In the last two posts, Dr. Prime discussed gelation and the relationship of functional group conversion at the gel point. Understanding the conversion at gelation has practical ramifications in many thermoset processes. As noted in a previous post, in the case of five minute epoxy, five minutes is the gel time. During thermoset processing, the ability to flow essentially stops at gelation. It is important to tailor your process to get the required flow prior to the gel point if you are processing a reactive thermoset such as an adhesive or prepreg.
Let’s use prepregging as an example. In the image above (Courtesy of Hexcel Corporation (1)) the resin is dissolved in a solvent and impregnated into a woven fabric using metering rolls. The first side of the treater is for solvent removal. The zone temperatures are set to allow controlled solvent removal so that the moving web will not stick to the rollers in the turn around zone at the top of the treater. In the next zones the temperatures are set to provide the right amount of crosslinking reactions. As we have learned, thermosets typically start as small molecules and chain extension followed by crosslinking leads to a gelled network. Since prepreg needs to flow in subsequent processes (for example lamination or autoclave), the thermoset cannot be past the gel point.
The choice of zone temperatures is critical since as can be seen in the following figure, the time to reach the gel curve shortens with increasing temperature:
In order to more fully understand the prepreg process, a very informative concept called the Time-Temperature-Transformation (TTT) diagram was pioneered by Prof. John Gillham at Princeton University (2). The following shows the TTT diagram for a typical epoxy:
Examination of the blue gelation curve one sees the same information as in the first figure, but expands to include more phase in the temperature, transformation (cure) and time region. Think of this as a dynamic phase diagram. The purple denotes the phases. One may see that at a temperature above Tgo the thermoset will be in the liquid region. In our prepregging example, we want to stay in this region during B-staging. B-staging is the term used for partially curing a thermoset (like an epoxy used in most composites) to increase the degree of cure (and Tg), but to control the crosslinking to stay below the gel point.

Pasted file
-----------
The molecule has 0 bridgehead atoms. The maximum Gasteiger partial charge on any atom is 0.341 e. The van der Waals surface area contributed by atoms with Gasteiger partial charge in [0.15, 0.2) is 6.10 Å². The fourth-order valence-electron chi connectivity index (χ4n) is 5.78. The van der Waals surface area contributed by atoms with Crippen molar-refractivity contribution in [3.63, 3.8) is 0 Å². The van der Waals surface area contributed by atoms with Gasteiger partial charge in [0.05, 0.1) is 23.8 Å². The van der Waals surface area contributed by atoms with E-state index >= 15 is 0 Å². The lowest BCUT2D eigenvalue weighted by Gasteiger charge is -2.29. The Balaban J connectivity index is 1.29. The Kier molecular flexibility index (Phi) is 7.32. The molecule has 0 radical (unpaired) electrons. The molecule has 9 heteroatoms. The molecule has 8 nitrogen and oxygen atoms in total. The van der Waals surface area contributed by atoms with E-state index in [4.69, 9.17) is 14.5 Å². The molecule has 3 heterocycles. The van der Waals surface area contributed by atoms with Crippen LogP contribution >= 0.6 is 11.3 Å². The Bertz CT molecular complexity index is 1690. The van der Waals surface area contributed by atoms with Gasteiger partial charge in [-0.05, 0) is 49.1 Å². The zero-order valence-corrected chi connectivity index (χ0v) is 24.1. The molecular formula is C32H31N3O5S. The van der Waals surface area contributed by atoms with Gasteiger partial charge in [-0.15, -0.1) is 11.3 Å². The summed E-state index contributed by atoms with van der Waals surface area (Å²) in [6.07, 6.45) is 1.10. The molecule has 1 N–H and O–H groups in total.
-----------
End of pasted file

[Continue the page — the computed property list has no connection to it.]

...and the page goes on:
Another key aspect of the prepregging process is the ability to cool the partially cured (or B-staged) thermoset to below Tgo and transform the material to an ungelled glass. So let’s use the TTT diagram to understand the prepreg process.
- In the first two zones of the treater tower, the temperature is controlled to remove solvent with little chemical reactions occurring
- After the turn around zone, the temperatures are controlled to start the B-staging chemistry
- B-staging first results in chain extension as the epoxy groups undergo nucleophilic addition with hardeners or curing agents. The molecular weight begins to increase leading to higher viscosities
- As the B-staging continues, there may be limited crosslinking reactions as a result of the multifunctional epoxy or amine hardeners. The amount of crosslinking needs to be carefully controlled.
- At a give level of B-stage conversion, the thermoset impregnated web exits the treater tower and is quickly cooled. Since the thermoset has not gelled, upon cooling the material transforms into an ungelled glass (i.e not pas the gel point and no crystallization occurs)
- Typical conversion at the B-stage is in the range of 15-25%. Typical thermosets gel at conversions in the range of 35-50%, so we need to ensure the prepreg conversion is well below the gel conversion.
Let’s go back to the TTT diagram and examine the B-staging process window:
- The shaded area indicates the temperature and time region to allow the chemical reactions to cause chain extension and limited crosslinking. Remember we need to not advance too far toward the blue gelation curve.
- The blue arrow shows the effect of cooling on exiting the treater tower and the transformation of the prepreg into an ungelled glass.
- The reason we want an ungelled glass is that in subsequent composite processing, elevated temperatures are used to soften (heat above the prepreg Tg).
In the next several posts we will discuss the concept of vitrification during curing and processing of thermosets.
- Hexcel Corporation, HexPly Prepreg Technology
- J. B. Enns and J.K. Gillham, J. Appl. Polym. Sci, 28, 2567 (1983)